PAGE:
Going Mobil

By MARCO TRBOVICH  |  August 26, 2009

Schmertz's mastery is a result of his decision to abandon the oil industry's dependence on Republican influence to shape political thought and public opinion. Mobil's chairman, Raleigh Warner, has said that 10 years ago, he could pick up the phone and call (former Oklahoma Senator) Bob Kerr, Lyndon Johnson and Carl Albert, and big oil could get almost anything it wanted; now, he explains, he has to talk to all 535 members of Congress. But by going directly to the public through media advertising, Mobil has used communications for grassroots suasion. As Vallely puts it, "They generate voices."

To achieve this goal, Schmertz capitalized on what Vallely and Whitehead term "the emergence of the new grassroots" and "the rise of extra-partisan strategies." In a proposal urging the United Auto Workers to take a similar advertising tack in order to counter corporate advocacy, they asserted that "grassroots feeling used to be tapped through face-to-face forms of persuasion and organizing . . . . The new channels of communication – print and mail and television – make these old forms of persuasion far less effective."

The corporate sector, they content, circumvents political parties and elections by advertising year-round, including in traditional Democratic areas. "As a result, the corporate communications machine has been able to blur and to muddy what used to be a sharp profile of the Democratic Party's popular economic philosophy. This philosophy said, 'The little buy is better off on bread-and-butter issues if there's a Democrat in the White House'" – a philosophy Herb Schmertz has been working hard to undermine with Mobil's advertising.

Lest Schmertz be mistaken for a benign technocrat innocently making a fortune while masquerading as an oil executive, let the corporate theology he espoused in a speech before the American Iron and Steel Institute in September of 1978 dispel any such notion.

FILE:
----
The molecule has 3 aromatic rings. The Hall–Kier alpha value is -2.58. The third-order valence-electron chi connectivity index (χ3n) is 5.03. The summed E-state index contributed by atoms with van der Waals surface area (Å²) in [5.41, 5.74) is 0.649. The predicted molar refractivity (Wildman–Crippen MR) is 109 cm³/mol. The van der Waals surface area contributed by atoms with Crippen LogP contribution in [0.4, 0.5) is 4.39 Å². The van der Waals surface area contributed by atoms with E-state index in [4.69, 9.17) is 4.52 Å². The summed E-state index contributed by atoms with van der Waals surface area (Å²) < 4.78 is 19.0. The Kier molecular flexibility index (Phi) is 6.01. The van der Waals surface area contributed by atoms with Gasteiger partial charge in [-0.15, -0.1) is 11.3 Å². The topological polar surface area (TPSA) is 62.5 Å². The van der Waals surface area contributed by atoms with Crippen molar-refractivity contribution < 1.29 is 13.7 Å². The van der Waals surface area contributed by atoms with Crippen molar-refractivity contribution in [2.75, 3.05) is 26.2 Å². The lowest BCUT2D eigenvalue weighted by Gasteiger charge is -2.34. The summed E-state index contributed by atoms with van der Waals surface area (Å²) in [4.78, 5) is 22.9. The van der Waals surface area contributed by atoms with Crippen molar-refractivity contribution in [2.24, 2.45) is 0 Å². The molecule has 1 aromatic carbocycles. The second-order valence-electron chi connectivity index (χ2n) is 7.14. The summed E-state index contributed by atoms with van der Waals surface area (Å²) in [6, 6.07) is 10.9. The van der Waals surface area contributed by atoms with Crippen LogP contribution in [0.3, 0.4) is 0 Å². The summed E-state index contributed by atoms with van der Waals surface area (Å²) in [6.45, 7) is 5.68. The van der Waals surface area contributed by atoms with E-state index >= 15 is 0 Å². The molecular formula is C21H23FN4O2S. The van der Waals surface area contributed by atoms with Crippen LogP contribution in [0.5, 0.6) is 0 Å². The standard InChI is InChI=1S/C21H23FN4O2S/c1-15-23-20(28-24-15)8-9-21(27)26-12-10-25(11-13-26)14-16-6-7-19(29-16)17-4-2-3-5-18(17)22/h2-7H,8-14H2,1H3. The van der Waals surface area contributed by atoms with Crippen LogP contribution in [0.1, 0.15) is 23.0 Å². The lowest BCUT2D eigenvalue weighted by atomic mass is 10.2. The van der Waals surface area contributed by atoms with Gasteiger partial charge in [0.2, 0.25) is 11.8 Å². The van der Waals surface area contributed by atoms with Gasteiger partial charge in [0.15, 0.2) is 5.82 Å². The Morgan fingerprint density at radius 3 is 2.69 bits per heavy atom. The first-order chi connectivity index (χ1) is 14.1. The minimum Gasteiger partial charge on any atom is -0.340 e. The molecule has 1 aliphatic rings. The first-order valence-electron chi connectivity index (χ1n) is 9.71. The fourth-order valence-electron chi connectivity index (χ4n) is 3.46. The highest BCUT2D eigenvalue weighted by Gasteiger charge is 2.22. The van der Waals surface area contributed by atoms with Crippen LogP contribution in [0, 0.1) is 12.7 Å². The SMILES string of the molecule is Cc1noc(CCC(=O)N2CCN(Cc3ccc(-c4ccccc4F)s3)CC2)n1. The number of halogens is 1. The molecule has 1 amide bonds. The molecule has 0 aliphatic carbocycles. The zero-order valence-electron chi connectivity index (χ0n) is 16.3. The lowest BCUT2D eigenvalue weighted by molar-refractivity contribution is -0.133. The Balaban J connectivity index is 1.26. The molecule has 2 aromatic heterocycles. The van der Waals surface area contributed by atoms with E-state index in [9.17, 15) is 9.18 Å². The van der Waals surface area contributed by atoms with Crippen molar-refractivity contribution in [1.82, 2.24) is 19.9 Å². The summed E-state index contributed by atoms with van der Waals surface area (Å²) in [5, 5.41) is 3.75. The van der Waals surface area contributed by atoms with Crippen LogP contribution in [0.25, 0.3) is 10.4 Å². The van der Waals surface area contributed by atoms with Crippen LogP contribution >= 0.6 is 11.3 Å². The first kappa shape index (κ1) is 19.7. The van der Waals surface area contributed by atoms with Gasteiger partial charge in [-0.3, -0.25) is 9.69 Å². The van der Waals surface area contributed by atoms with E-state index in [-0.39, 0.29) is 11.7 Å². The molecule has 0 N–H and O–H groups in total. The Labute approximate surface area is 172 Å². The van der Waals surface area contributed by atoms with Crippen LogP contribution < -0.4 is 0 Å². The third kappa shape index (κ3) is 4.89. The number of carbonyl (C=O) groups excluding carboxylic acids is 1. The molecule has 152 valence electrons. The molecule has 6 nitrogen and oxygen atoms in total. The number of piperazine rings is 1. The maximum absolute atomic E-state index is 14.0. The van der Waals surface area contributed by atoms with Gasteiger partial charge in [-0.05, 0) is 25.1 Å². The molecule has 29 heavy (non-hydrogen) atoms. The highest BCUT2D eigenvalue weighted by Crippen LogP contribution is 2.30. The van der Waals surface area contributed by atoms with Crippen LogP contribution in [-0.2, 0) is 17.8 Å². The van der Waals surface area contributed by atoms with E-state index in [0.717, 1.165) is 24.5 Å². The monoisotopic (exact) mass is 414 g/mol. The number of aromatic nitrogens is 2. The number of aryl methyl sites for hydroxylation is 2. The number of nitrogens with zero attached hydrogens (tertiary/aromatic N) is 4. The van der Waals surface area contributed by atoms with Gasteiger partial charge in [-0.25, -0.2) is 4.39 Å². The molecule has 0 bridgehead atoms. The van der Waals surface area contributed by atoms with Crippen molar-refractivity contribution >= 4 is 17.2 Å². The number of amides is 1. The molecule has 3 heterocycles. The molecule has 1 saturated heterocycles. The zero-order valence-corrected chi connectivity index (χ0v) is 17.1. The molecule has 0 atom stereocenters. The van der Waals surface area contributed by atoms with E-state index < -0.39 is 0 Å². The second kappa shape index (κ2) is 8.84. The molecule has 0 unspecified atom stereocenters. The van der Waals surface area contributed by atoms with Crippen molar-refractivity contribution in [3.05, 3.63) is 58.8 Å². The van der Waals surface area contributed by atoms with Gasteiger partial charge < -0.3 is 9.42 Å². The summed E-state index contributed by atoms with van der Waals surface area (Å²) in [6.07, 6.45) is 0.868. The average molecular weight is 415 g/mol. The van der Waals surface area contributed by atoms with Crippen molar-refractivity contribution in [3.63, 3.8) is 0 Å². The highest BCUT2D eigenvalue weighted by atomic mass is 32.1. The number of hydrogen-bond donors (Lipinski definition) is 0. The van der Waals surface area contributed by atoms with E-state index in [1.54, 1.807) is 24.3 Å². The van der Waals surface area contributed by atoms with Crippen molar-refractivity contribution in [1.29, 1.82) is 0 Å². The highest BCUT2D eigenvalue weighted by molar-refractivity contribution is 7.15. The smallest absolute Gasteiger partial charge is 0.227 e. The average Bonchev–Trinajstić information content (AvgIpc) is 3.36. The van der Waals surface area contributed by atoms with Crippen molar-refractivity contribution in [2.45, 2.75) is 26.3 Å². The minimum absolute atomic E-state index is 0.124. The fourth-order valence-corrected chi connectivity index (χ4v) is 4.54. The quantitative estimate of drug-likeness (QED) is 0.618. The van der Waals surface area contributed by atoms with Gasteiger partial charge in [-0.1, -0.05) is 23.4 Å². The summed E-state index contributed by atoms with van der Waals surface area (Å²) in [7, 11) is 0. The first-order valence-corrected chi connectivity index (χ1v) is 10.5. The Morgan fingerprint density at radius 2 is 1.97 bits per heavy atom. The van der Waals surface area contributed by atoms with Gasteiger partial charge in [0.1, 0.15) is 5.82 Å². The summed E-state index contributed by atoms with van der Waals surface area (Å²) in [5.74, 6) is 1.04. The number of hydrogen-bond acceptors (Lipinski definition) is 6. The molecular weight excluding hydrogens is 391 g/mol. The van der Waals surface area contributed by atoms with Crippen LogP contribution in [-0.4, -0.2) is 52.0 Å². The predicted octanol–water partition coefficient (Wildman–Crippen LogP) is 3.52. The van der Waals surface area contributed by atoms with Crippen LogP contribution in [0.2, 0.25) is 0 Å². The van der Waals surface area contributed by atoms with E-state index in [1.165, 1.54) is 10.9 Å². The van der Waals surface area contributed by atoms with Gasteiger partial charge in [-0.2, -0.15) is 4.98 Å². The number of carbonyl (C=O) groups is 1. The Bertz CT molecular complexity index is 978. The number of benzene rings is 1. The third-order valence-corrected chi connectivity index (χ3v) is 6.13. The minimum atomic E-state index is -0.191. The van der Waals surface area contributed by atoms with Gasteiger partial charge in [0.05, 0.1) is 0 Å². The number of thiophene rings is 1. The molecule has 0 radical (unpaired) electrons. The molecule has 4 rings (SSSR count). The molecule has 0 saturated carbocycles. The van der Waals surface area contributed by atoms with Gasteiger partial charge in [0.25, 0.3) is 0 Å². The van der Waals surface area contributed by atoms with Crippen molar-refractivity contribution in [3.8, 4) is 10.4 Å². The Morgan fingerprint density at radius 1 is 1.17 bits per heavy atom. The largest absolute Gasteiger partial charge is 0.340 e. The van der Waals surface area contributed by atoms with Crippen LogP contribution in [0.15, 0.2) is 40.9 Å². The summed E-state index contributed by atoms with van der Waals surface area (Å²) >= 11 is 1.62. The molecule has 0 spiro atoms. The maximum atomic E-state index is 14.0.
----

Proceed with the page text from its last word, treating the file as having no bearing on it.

"Through the 1960s and right to this day," he said, "a strong undercurrent of anti-business sentimnent has made it difficult for corporations to get a fair hearing in the forum of national debate." A particular problem in Schmertz's view was that "the academic community has trained nearly a generation of young Americans in a catechism which holds that 'big is bad.'" And he added: "Sad to say, the free American press – print and electronic – has been caught up in this anti-business maelstrom." With a level of self-pity that suggests paranoia, Schmertz complained that "business, and business alone, is being challenged in its exercise of the right to free speech, and I'm afraid business will continue to be challenged for some time to come."

One of the challengers was the Massachusetts legislature, which enacted in 1975 a law prohibiting corporations from advertising in referendum campaigns in which their own economic interests were not directly at stake. The First National Bank of Boston challenged the law right up to the Supreme Court, where it was defended by Attorney General Frank Bellotti. In a historic 5-4 decision, Justice Powell, with Chief Justice Berger concurring, ruled in favor of First National. Schmertz publicly champions the decision in "the Bellotti case," as it has come to be known, as one that showed "corporations have a right to speak out on the issues, and what they say should carry no less weight because the speaker is a corporation and not an individual."

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